Blanchette: GU’s wins come harder than in old days
Gonzaga’s student take-the-hate- out-of-hoops movement to curb any potential faith-baiting of the guests from Brigham Young on Thursday night was all fine and noble.
Somebody needed to put some hoops in the hoops, however.
Now, they went hard and then they went hard some more – and they certainly went long – to settle which of them has to play on Friday in next week’s West Coast Conference tournament.
But, man, did March basketball seem far away sometimes.
Still, Gonzaga’s 74-63 handling of the Cougars kept the Bulldogs’ hopes of a 12th straight regular-season championship flickering, and if that feels like strained comfort to the constituency they’ve spoiled over that time, it really shouldn’t.
“You can’t on one hand say it’s the best the league has ever been,” allowed Gonzaga coach Mark Few, “and then think you’re going to have a picnic getting through it.”
If this was a picnic, the ants wore armor and carried off the watermelon whole.
It was surely less genteel on the floor than it was in the occasionally over-the-line Kennel Club, and the no-hate activists must have been beaming – unless chanting “You’re not Jimmer!” at BYU gunner Matt Carlino can be deemed hateful.
Hey, just being in the same heckle probably ranks as a compliment.
If neither of these teams looked to be showcasing themselves for NCAA seeding or bracket auditions, well, it’s that kind of year in college basketball. The bubble carries so little cachet that it will be something of a crime if a few more teams from the traditional middle class don’t make it.
Flaws are in. The Zags and Cougs revealed many.
BYU got off more shots than any Gonzaga opponent this season – and made a worse percentage than everyone except a couple of WCC bottom feeders. Some of those were well defended and others not so much. Carlino was an un-Jimmerish 7 of 23 but never stopped firing. Only three Cougars scored in the first half, and the inability of noted Zag-killer Noah Hartsock to go on a balky left knee was an obvious subtraction.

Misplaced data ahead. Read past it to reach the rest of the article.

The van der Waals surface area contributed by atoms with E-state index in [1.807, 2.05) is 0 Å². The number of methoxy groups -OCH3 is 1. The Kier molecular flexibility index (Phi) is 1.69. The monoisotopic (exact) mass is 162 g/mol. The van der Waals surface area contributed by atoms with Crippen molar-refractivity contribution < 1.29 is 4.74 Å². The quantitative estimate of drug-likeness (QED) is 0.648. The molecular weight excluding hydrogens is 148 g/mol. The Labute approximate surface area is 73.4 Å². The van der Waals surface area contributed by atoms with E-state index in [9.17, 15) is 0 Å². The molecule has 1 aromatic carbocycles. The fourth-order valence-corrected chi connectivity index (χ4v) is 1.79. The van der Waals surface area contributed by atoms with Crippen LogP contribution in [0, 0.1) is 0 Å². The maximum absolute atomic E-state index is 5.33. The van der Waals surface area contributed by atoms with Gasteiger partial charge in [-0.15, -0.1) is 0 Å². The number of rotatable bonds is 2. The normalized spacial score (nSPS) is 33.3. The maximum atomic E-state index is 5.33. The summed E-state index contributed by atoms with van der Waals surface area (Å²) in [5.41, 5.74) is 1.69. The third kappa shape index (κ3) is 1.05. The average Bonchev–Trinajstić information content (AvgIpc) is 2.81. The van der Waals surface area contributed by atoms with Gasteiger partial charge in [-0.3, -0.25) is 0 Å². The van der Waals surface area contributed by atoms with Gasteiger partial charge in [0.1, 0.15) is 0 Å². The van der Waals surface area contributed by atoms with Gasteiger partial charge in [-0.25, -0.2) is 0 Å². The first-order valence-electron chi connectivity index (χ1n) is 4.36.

“We’re better with him in there, it’s apparent,” said his frontcourt mate, Brandon Davies.
Yet even without him, the Cougars knocked the Zags silly on the boards – except junior forward Elias Harris, who collected 16 and pretty much single-handedly held the fort.
“Plus he finished plays and made some big baskets when we really needed them,” Few said.
Gonzaga was on the verge of tipping the visitors over in the same fashion the Zags took it earlier this month in Provo, Utah, until a recurring fatalism set in – the penchant of bunching turnovers.
Up by 17 points with just 13 to play, the Bulldogs kicked it away four straight times down the floor and managed to go nearly 8 minutes without a field goal.
“Sometimes you get stuck in that quandary,” Few said, “when you’ve got a decent lead and you can’t shoot quick and want to run clock – but you also want to stay attacking. They saw that and amped up the pressure and started getting after us a little more.
“Then we had a tiger by the tail.”
It took until the closing minutes for the Zags to “figure out we needed to spread them out and drive them and get to the line if they were going to be that aggressive,” Few said. And get to the line they did, shooting 44 free throws.
Certainly it’s nice to survive a 20-turnover night. But freshman year’s close to over for guards Kevin Pangos and Gary Bell Jr., and it’s time to take care of the basketball. Goes for the upperclassmen, too.
There were other ways it didn’t feel like playoff basketball – or at least Zag basketball.
In a game as serious as a migraine, the normally by-the-book Bell tried to inject some fun with the Zags edging toward blowout.
An acrobatic steal and pass from Guy Landry Edi had the freshman all alone heading for a layup or a dunk – until he tossed the ball off the glass for Edi to slam instead. A foul broke up the highlight – and brought Few off the bench.
“That’ll probably be on the not Top 10,” Bell said.
“I turned around and it looked like Guy was open and he was yelling, ‘Off the glass, off the glass.’ I didn’t know a foul was called. I just saw the ball go and then I heard the whistle and was like, ‘Whew.’”
At least until he heard from his coach.
“It was handled,” Few said. “I’ll bet he’ll never do it again. I think he felt bad about it. He just got excited.”
Too much at stake for that. In a league Gonzaga has won by as many as six games before, four teams have double-digit victories this year.
“It’s not,” Few sighed, “like the old days.”